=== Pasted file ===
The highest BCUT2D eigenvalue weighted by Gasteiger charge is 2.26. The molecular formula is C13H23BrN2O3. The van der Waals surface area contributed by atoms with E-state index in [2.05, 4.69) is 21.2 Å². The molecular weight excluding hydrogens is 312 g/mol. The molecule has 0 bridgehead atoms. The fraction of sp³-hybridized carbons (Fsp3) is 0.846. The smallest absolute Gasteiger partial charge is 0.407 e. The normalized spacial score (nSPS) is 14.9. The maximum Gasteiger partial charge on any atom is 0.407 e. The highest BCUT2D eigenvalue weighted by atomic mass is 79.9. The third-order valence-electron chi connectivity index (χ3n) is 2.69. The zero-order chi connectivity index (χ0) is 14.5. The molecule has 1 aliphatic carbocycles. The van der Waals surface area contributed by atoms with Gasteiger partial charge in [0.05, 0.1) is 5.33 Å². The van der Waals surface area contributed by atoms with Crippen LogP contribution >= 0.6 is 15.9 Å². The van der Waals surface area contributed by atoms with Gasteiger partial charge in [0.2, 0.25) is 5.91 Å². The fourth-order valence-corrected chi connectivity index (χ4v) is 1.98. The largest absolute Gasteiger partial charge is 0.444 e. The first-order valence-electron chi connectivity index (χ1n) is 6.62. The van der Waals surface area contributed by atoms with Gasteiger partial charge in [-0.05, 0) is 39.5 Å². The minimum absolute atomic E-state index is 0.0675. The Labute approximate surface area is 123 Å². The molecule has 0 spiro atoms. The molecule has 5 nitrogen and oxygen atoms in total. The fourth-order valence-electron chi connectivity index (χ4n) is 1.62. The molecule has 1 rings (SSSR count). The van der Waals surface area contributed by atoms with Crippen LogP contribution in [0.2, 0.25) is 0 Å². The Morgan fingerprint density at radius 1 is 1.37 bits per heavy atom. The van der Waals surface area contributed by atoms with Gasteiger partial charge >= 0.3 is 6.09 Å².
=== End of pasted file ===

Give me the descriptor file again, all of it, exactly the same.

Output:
The highest BCUT2D eigenvalue weighted by Gasteiger charge is 2.26. The molecular formula is C13H23BrN2O3. The van der Waals surface area contributed by atoms with E-state index in [2.05, 4.69) is 21.2 Å². The molecular weight excluding hydrogens is 312 g/mol. The molecule has 0 bridgehead atoms. The fraction of sp³-hybridized carbons (Fsp3) is 0.846. The smallest absolute Gasteiger partial charge is 0.407 e. The normalized spacial score (nSPS) is 14.9. The maximum Gasteiger partial charge on any atom is 0.407 e. The highest BCUT2D eigenvalue weighted by atomic mass is 79.9. The third-order valence-electron chi connectivity index (χ3n) is 2.69. The zero-order chi connectivity index (χ0) is 14.5. The molecule has 1 aliphatic carbocycles. The van der Waals surface area contributed by atoms with Gasteiger partial charge in [0.05, 0.1) is 5.33 Å². The van der Waals surface area contributed by atoms with Crippen LogP contribution >= 0.6 is 15.9 Å². The van der Waals surface area contributed by atoms with Gasteiger partial charge in [0.2, 0.25) is 5.91 Å². The fourth-order valence-corrected chi connectivity index (χ4v) is 1.98. The largest absolute Gasteiger partial charge is 0.444 e. The first-order valence-electron chi connectivity index (χ1n) is 6.62. The van der Waals surface area contributed by atoms with Gasteiger partial charge in [-0.05, 0) is 39.5 Å². The minimum absolute atomic E-state index is 0.0675. The Labute approximate surface area is 123 Å². The molecule has 0 spiro atoms. The molecule has 5 nitrogen and oxygen atoms in total. The fourth-order valence-electron chi connectivity index (χ4n) is 1.62. The molecule has 1 rings (SSSR count). The van der Waals surface area contributed by atoms with Crippen LogP contribution in [0.2, 0.25) is 0 Å². The Morgan fingerprint density at radius 1 is 1.37 bits per heavy atom. The van der Waals surface area contributed by atoms with Gasteiger partial charge >= 0.3 is 6.09 Å².